Activists, Officials Demand Colstrip Closure Date
Climate change activists and elected officials in Washington state are criticizing Puget Sound Energy's new long-range power generation plan. They say the utility isn't moving fast enough toward 100 percent renewable energy sources. That includes stating definitively that Puget Sound will shut down the Colstrip electricity plant in 2025. Nathanial Jones, the mayor pro tem of Olympia, Washington, says rising sea levels due to climate change threaten billions of dollars worth of development in his city…. Jones is part of a campaign to move one of the northwest's largest utilities, Puget Sound Energy, to 100 percent carbon free power sources. Puget Sound Energy is part owner of the Colstrip coal-fired electricity plant. Doug Howell with the Sierra Club's Beyond Coal campaign says getting a closure date for Colstrip is a top priority. Eric Whitney reports. (Montana Public Radio)
Justice Department Won't Release National Monument Documents
Documents possibly outlining legal justifications for President Donald Trump to shrink national monuments don’t have to be provided to an Idaho environmental law firm because they’re protected communications, federal officials say. The U.S. Department of Justice on Wednesday asked a federal judge to dismiss a lawsuit from Advocates for the West seeking the information…. The environmental law firm filed a public records request for documents on the national monuments earlier this year, and the Justice Department released more than 60 pages in May. The agency withheld 12 pages, however, contending they are protected by attorney-client privilege and intra-agency communication rules, making them exempt from Freedom of Information Act requests. Keith Ridler reports. (Associated Press)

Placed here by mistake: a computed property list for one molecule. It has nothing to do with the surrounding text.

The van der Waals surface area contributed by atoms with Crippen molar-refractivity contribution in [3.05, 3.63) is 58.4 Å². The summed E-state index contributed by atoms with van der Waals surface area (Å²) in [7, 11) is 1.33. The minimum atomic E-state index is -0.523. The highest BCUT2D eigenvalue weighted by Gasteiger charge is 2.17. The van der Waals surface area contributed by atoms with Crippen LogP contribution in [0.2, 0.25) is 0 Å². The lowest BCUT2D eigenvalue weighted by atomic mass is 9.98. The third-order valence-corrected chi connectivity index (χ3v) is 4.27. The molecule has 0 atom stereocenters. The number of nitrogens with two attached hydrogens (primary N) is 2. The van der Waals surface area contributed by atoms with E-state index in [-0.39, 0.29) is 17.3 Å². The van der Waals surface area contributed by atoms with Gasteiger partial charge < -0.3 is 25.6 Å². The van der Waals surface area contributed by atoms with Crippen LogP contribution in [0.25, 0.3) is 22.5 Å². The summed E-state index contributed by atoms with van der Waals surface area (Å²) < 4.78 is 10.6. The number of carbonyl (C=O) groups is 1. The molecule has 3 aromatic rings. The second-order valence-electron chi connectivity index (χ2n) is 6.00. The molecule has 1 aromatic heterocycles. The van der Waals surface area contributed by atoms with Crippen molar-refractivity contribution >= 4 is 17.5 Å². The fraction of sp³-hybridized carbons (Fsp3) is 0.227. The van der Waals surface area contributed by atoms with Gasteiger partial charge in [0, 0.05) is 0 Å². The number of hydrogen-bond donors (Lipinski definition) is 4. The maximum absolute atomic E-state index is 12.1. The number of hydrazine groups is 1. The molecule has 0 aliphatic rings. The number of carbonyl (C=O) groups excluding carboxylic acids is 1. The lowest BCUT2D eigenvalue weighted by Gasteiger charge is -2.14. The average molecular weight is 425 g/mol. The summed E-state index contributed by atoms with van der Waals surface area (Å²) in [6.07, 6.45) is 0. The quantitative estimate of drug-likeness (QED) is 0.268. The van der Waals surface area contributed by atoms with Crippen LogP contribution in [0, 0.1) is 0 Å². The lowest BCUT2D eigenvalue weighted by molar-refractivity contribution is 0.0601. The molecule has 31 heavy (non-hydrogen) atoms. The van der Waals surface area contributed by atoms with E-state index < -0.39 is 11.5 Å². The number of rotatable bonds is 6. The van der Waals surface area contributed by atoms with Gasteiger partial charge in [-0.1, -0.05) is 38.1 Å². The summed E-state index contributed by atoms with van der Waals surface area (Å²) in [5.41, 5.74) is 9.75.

Check out this monster Chinook salmon just caught in B.C.
Even in an area renowned as a mystical “lost world” of monster salmon — this salmon was particularly monstrous. When held aloft by Ted Walkus, a hereditary chief of the Wuikinuxv First Nation, its tail nearly brushed the ground. The animal’s jaws were large enough to encompass a human head. And it weighed in at 50 pounds (22.7 kg) — and that’s after two weeks of crash weight loss due to spawning. Tristin Hopper reports. (National Post)
Senator now chairs important natural resources committee